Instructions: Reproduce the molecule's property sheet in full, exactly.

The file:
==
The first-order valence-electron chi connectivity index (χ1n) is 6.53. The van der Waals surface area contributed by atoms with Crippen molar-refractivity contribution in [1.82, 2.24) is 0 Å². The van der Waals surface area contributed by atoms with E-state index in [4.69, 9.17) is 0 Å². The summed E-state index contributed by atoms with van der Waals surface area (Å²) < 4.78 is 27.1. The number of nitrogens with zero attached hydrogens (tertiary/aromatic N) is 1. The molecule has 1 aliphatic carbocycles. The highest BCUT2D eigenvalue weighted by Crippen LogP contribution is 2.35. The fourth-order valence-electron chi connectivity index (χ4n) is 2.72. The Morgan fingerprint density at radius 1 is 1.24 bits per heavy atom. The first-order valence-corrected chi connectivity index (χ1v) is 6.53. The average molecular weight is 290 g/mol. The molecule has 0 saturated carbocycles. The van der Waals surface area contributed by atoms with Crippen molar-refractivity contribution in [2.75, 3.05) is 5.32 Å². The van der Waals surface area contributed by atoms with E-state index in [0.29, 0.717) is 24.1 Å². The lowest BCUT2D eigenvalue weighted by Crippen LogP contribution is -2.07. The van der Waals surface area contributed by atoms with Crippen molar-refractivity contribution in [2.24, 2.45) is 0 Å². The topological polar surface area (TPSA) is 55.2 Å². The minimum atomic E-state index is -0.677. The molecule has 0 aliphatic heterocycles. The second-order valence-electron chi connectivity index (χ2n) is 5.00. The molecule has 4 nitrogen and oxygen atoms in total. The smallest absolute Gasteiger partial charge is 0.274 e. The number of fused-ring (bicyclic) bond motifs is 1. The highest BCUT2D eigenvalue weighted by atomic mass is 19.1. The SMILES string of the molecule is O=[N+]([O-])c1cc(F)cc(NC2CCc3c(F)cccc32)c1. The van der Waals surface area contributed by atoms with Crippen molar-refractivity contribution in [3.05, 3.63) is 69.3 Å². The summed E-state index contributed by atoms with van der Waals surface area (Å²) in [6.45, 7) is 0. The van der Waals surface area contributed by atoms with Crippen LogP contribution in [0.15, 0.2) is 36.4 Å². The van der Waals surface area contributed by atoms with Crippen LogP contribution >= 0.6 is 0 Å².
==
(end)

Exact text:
The first-order valence-electron chi connectivity index (χ1n) is 6.53. The van der Waals surface area contributed by atoms with Crippen molar-refractivity contribution in [1.82, 2.24) is 0 Å². The van der Waals surface area contributed by atoms with E-state index in [4.69, 9.17) is 0 Å². The summed E-state index contributed by atoms with van der Waals surface area (Å²) < 4.78 is 27.1. The number of nitrogens with zero attached hydrogens (tertiary/aromatic N) is 1. The molecule has 1 aliphatic carbocycles. The highest BCUT2D eigenvalue weighted by Crippen LogP contribution is 2.35. The fourth-order valence-electron chi connectivity index (χ4n) is 2.72. The Morgan fingerprint density at radius 1 is 1.24 bits per heavy atom. The first-order valence-corrected chi connectivity index (χ1v) is 6.53. The average molecular weight is 290 g/mol. The molecule has 0 saturated carbocycles. The van der Waals surface area contributed by atoms with Crippen molar-refractivity contribution in [2.75, 3.05) is 5.32 Å². The van der Waals surface area contributed by atoms with E-state index in [0.29, 0.717) is 24.1 Å². The lowest BCUT2D eigenvalue weighted by Crippen LogP contribution is -2.07. The van der Waals surface area contributed by atoms with Crippen molar-refractivity contribution in [2.24, 2.45) is 0 Å². The topological polar surface area (TPSA) is 55.2 Å². The minimum atomic E-state index is -0.677. The molecule has 0 aliphatic heterocycles. The second-order valence-electron chi connectivity index (χ2n) is 5.00. The molecule has 4 nitrogen and oxygen atoms in total. The smallest absolute Gasteiger partial charge is 0.274 e. The number of fused-ring (bicyclic) bond motifs is 1. The highest BCUT2D eigenvalue weighted by atomic mass is 19.1. The SMILES string of the molecule is O=[N+]([O-])c1cc(F)cc(NC2CCc3c(F)cccc32)c1. The van der Waals surface area contributed by atoms with Crippen molar-refractivity contribution in [3.05, 3.63) is 69.3 Å². The summed E-state index contributed by atoms with van der Waals surface area (Å²) in [6.45, 7) is 0. The van der Waals surface area contributed by atoms with Crippen LogP contribution in [0.15, 0.2) is 36.4 Å². The van der Waals surface area contributed by atoms with Crippen LogP contribution >= 0.6 is 0 Å².